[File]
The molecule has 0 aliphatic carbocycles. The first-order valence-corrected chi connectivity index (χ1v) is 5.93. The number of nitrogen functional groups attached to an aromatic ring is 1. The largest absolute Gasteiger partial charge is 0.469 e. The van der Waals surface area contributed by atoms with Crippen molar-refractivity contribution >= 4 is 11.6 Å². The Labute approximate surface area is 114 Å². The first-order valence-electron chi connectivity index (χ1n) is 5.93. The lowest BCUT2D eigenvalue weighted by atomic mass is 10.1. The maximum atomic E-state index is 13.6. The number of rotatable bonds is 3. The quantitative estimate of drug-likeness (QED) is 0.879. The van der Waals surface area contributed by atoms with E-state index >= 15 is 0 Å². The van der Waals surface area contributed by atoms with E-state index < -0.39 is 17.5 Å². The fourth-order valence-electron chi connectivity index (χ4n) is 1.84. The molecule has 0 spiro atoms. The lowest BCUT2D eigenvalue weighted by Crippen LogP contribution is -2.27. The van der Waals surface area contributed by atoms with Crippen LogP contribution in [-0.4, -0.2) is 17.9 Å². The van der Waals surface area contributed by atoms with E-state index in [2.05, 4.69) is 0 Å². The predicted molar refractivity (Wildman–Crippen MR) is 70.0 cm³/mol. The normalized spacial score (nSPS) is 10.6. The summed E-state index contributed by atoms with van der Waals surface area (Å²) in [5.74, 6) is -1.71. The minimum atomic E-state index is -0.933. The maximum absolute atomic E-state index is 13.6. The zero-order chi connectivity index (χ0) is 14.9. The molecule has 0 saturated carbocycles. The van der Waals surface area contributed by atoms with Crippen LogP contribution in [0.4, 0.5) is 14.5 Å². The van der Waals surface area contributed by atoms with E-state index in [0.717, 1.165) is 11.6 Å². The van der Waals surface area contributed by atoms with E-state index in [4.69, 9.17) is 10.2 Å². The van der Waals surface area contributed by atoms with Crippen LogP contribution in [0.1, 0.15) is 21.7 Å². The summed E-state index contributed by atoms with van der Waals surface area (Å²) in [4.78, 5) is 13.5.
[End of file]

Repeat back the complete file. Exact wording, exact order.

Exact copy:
The molecule has 0 aliphatic carbocycles. The first-order valence-corrected chi connectivity index (χ1v) is 5.93. The number of nitrogen functional groups attached to an aromatic ring is 1. The largest absolute Gasteiger partial charge is 0.469 e. The van der Waals surface area contributed by atoms with Crippen molar-refractivity contribution >= 4 is 11.6 Å². The Labute approximate surface area is 114 Å². The first-order valence-electron chi connectivity index (χ1n) is 5.93. The lowest BCUT2D eigenvalue weighted by atomic mass is 10.1. The maximum atomic E-state index is 13.6. The number of rotatable bonds is 3. The quantitative estimate of drug-likeness (QED) is 0.879. The van der Waals surface area contributed by atoms with E-state index >= 15 is 0 Å². The van der Waals surface area contributed by atoms with E-state index < -0.39 is 17.5 Å². The fourth-order valence-electron chi connectivity index (χ4n) is 1.84. The molecule has 0 spiro atoms. The lowest BCUT2D eigenvalue weighted by Crippen LogP contribution is -2.27. The van der Waals surface area contributed by atoms with Crippen LogP contribution in [-0.4, -0.2) is 17.9 Å². The van der Waals surface area contributed by atoms with E-state index in [2.05, 4.69) is 0 Å². The predicted molar refractivity (Wildman–Crippen MR) is 70.0 cm³/mol. The normalized spacial score (nSPS) is 10.6. The summed E-state index contributed by atoms with van der Waals surface area (Å²) in [5.74, 6) is -1.71. The minimum atomic E-state index is -0.933. The maximum absolute atomic E-state index is 13.6. The zero-order chi connectivity index (χ0) is 14.9. The molecule has 0 saturated carbocycles. The van der Waals surface area contributed by atoms with Crippen LogP contribution in [0.4, 0.5) is 14.5 Å². The van der Waals surface area contributed by atoms with E-state index in [0.717, 1.165) is 11.6 Å². The van der Waals surface area contributed by atoms with E-state index in [4.69, 9.17) is 10.2 Å². The van der Waals surface area contributed by atoms with Crippen LogP contribution in [0.1, 0.15) is 21.7 Å². The summed E-state index contributed by atoms with van der Waals surface area (Å²) in [4.78, 5) is 13.5.